China’s online retail sales grew 49.7% to RMB 2.79 trillion last year, prompting Ma Jiantang, head of the National Bureau of Statistics, to comment: “This is where our hope lies.” It was by far the most high-profile signal that China’s leaders, perhaps helped along by the successful IPO of Alibaba and many other Internet companies, recognize the potential of China’s 780 million online users. It is a sign that they embrace the benefits of the Internet which is expected to create 46 million new jobs in China by 2025, according to a July 2014 report by New York-based McKinsey & Co.
Ma’s comments are in line with Premier Li Keqiang’s introduction, at the 12th National People’s Congress in 2013, of a new Internet+ (Internet Plus) policy for the country. The goal: to “integrate mobile Internet, cloud computing, big data and the Internet of Things with modern manufacturing to encourage the healthy development of e-commerce”.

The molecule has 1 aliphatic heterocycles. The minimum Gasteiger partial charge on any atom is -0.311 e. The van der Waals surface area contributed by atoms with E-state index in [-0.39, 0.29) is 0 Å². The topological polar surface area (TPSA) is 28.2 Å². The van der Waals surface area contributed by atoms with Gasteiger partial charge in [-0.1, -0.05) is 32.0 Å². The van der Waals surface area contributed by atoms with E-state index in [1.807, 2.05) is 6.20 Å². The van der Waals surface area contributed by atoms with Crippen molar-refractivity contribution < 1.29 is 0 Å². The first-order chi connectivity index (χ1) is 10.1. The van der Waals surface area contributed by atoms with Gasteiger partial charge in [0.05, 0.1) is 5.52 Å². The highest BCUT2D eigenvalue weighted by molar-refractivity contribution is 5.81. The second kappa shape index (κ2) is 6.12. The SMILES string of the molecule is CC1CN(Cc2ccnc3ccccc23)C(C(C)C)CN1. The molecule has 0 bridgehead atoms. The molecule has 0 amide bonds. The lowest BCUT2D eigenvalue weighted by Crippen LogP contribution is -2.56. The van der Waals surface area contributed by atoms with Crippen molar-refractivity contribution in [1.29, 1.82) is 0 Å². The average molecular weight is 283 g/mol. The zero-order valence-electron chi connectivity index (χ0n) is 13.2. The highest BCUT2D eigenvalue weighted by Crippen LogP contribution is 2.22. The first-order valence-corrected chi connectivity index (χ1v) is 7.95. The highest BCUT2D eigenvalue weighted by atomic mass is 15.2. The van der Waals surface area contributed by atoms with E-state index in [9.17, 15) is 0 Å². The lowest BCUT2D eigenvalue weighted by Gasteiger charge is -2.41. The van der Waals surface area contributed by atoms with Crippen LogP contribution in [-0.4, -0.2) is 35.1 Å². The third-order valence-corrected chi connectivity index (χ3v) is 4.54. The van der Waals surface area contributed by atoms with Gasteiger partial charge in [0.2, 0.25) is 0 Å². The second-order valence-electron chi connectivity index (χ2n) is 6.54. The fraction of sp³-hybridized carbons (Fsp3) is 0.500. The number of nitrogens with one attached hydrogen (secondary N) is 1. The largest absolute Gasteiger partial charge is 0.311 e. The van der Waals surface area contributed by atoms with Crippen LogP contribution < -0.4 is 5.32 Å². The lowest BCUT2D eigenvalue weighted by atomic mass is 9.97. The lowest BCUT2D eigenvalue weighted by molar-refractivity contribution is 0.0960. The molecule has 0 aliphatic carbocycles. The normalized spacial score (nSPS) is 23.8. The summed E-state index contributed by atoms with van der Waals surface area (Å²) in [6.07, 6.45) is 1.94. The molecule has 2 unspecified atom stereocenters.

But can Internet+ fuel China’s economy and make up for slowing industrial production?
Retail real estate is dying, stores are closing, and the losers will be as many as 31 million traditional jobs, according to the McKinsey report. For example, sports clothes maker Li Ning Co. is expected to post losses for the third consecutive year and has closed more than 2,000 retail outlets since 2012.
Ma Jiantang noted last year that while traditional industries are facing many challenges, there are many “new products, industries, business models and formats arising from the mobile Internet.” But will the favorable wind of mobile Internet lead China to another decade of soaring GDP growth?
Read more at Forbes.